Towards defining civil contempt of court adjudication
 Contempt of court adjudication is not an uncommon sequel in matrimonial disputes. It is too often disputes over spousal and child maintenance and contribution towards costs. There is firmly an established practice of seeking, by way of an application on a notice of motion, a committal for contempt of court for breaching an order of court in order to bring about a proper discharge of obligation under an order ad factum praestandum. Civil contempt of court provides the ultimate sanction against the defaulter who refuses to comply with an order of court. The form of committal is to imprisonment or a fine. Such punitive coercion is intended to assist the complainant to enforce his or her remedy. This objective is very rarely attained in matrimonial cases. It is unlawful to intentionally disobey an order of court since it savours of criminality.
 In Fakie v CCII Systems5, CAMERON JA recognised the constitutional legitimacy in punishing civil contempt:
“This type of contempt of court is part of a broader offence, which can take many forms, but the essence of which lies in violating the dignity, repute or authority of the court. The offence has in general terms received a constitutional ‘stamp of approval’, since the rule of law – a founding value of the Constitution – ‘requires that the dignity and authority of the courts, as well as their capacity to carry out their functions, should always be maintained.”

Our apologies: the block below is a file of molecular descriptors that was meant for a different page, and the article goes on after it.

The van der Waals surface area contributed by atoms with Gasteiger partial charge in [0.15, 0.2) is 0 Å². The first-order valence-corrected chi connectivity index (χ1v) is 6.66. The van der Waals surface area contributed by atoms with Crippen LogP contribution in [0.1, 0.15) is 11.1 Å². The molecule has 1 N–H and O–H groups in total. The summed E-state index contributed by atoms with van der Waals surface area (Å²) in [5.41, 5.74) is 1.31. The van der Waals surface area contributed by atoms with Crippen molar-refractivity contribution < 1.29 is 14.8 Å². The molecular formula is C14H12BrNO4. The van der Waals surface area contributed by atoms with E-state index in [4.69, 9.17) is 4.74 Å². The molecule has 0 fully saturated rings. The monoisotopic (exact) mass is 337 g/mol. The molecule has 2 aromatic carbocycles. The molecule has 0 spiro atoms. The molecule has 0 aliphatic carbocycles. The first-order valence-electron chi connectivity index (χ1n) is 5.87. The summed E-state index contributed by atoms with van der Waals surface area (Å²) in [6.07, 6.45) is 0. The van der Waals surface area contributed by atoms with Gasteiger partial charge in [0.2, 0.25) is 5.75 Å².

Then the learned Judge of Appeal elaborated, by postulating the test when disobedience of a civil order tantamounts to contempt of court, as follows:
“ In the hands of a private party, the application for committal for contempt is a peculiar amalgam, for it is a civil proceeding that invokes a criminal sanction or its threat. And while the litigant seeking enforcement has a manifest private interest in securing compliance, the court grants enforcement also because of the broader public interest in obedience to its orders, since disregard sullies the authority of the courts and detracts from the rule of law.
 The test for when disobedience of a civil order constitutes contempt has come to be stated as whether the breach was committed ‘deliberately and mala fide’. A deliberate disregard is not enough, since the non complier may genuinely, albeit mistakenly, believe him- or herself entitled to act in the way claimed to constitute the contempt. In such a case good faith avoids the infraction. Even a refusal to comply that is objectively unreasonable may be bona fide (though unreasonableness could evidence lack of good faith).
 These requirements – that the refusal to obey should be both wilful and mala fide, and that unreasonable non compliance, provided it is bona fide, does not constitute contempt – accord with the broader definition of the crime, of which non compliance with civil orders is a manifestation. They show that the offence is committed not by mere disregard of a court order, but by the deliberate and intentional violation of the court’s dignity, repute or authority that this evinces. Honest belief that non compliance is justified or proper is incompatible with that intent.”6
 A divided three-to-two Bench of the Supreme Court of Appeal in Fakie v CCII Systems considered the nature of civil contempt of court and whether in such proceedings the standard of proof to be applied, and is whether the alleged defaulter was in contempt is on a balance of probabilities or beyond reasonable doubt. The Court was unanimous both on the facts and finding of contempt, but indeed divided on the issue of the standard of proof to be applied in civil contempt of court cases.